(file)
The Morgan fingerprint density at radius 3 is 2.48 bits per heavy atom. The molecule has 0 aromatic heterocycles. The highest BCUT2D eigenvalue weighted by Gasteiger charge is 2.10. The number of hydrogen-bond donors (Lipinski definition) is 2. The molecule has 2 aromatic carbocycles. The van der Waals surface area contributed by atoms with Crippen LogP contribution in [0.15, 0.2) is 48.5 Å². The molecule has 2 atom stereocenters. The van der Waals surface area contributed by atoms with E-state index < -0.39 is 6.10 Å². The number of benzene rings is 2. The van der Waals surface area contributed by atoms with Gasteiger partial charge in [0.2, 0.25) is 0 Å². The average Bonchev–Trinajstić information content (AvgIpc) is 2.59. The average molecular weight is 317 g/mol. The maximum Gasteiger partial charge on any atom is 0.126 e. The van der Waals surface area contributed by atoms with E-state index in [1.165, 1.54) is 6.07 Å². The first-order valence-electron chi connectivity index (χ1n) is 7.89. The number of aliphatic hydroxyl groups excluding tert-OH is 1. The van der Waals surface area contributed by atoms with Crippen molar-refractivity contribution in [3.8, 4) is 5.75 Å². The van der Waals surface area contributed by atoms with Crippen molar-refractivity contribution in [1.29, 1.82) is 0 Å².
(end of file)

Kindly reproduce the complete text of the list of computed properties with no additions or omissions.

The Morgan fingerprint density at radius 3 is 2.48 bits per heavy atom. The molecule has 0 aromatic heterocycles. The highest BCUT2D eigenvalue weighted by Gasteiger charge is 2.10. The number of hydrogen-bond donors (Lipinski definition) is 2. The molecule has 2 aromatic carbocycles. The van der Waals surface area contributed by atoms with Crippen LogP contribution in [0.15, 0.2) is 48.5 Å². The molecule has 2 atom stereocenters. The van der Waals surface area contributed by atoms with E-state index < -0.39 is 6.10 Å². The number of benzene rings is 2. The van der Waals surface area contributed by atoms with Gasteiger partial charge in [0.2, 0.25) is 0 Å². The average Bonchev–Trinajstić information content (AvgIpc) is 2.59. The average molecular weight is 317 g/mol. The maximum Gasteiger partial charge on any atom is 0.126 e. The van der Waals surface area contributed by atoms with E-state index in [1.165, 1.54) is 6.07 Å². The first-order valence-electron chi connectivity index (χ1n) is 7.89. The number of aliphatic hydroxyl groups excluding tert-OH is 1. The van der Waals surface area contributed by atoms with Crippen molar-refractivity contribution in [3.8, 4) is 5.75 Å². The van der Waals surface area contributed by atoms with Crippen molar-refractivity contribution in [1.29, 1.82) is 0 Å².